The February full moon was also referred to as the Snow Moon by Native Americans because the winter snowfall was the heaviest during the month of February.
Other tribes also referred to February’s full moon as the Hunger Moon because hunting was scarce during the late winter months.
Although we can get snow, this year and the previous few years, snow has been very scarce on the Island. Those who did see some snow were in areas where ‘lake effect’ snow fell as a result of perfect weather conditions setting up north, and the two lakes – Campbell and Pass Lakes – just north of us, influencing that precipitation. It didn’t stay long at all, either.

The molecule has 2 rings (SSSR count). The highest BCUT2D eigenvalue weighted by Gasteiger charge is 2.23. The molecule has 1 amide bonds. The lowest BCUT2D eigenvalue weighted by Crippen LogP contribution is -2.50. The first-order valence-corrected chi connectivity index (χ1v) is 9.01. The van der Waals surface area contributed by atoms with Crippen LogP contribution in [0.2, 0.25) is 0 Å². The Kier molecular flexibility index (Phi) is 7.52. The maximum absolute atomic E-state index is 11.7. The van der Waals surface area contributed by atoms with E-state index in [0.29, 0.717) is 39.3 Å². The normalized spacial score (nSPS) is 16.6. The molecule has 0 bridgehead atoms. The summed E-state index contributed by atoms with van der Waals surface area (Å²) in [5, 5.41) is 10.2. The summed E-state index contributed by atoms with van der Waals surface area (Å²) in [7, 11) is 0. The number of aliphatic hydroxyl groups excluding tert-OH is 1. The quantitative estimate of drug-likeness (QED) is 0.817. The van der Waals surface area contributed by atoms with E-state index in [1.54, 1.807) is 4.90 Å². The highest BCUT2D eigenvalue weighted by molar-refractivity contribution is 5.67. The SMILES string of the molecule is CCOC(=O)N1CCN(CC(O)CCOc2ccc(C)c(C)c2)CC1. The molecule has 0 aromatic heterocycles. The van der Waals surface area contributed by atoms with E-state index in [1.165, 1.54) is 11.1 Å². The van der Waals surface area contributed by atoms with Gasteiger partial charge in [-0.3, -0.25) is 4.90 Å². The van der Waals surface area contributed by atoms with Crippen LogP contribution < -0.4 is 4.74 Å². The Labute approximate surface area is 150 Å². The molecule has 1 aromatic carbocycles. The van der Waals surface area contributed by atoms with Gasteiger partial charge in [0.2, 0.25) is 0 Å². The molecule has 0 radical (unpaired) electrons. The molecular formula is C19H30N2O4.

Full moons affect my sleep. I don’t sleep well at all, so since I’m not tethered to a set schedule, I capitalized on the opportunity and grabbed my cameras. If I can’t sleep, work with it!
At about 2:30 a.m., I drove down to my favorite little boat ramp, just a half mile down the hill from me and shot these images:
It was pretty cold at the time; about 34 degrees, so I went back home to wait for the setting of the moon. But, I couldn’t put my camera down, and went outside to shoot a few images of the moon through bare tree branches and with evergreen boughs framing it. Basically, I was just playing around. I only awakened one dog next door. She recognized me and just wanted to play.
At 6:00 a.m., I grabbed my camera backpack and headed north to Coronet Bay in hopes of catching the moon setting and getting an image of it “sitting” on Deception Pass Bridge before the sunrises too high to see it. Moonset was at 7:23 a.m. and sunrise was at 7:09 a.m.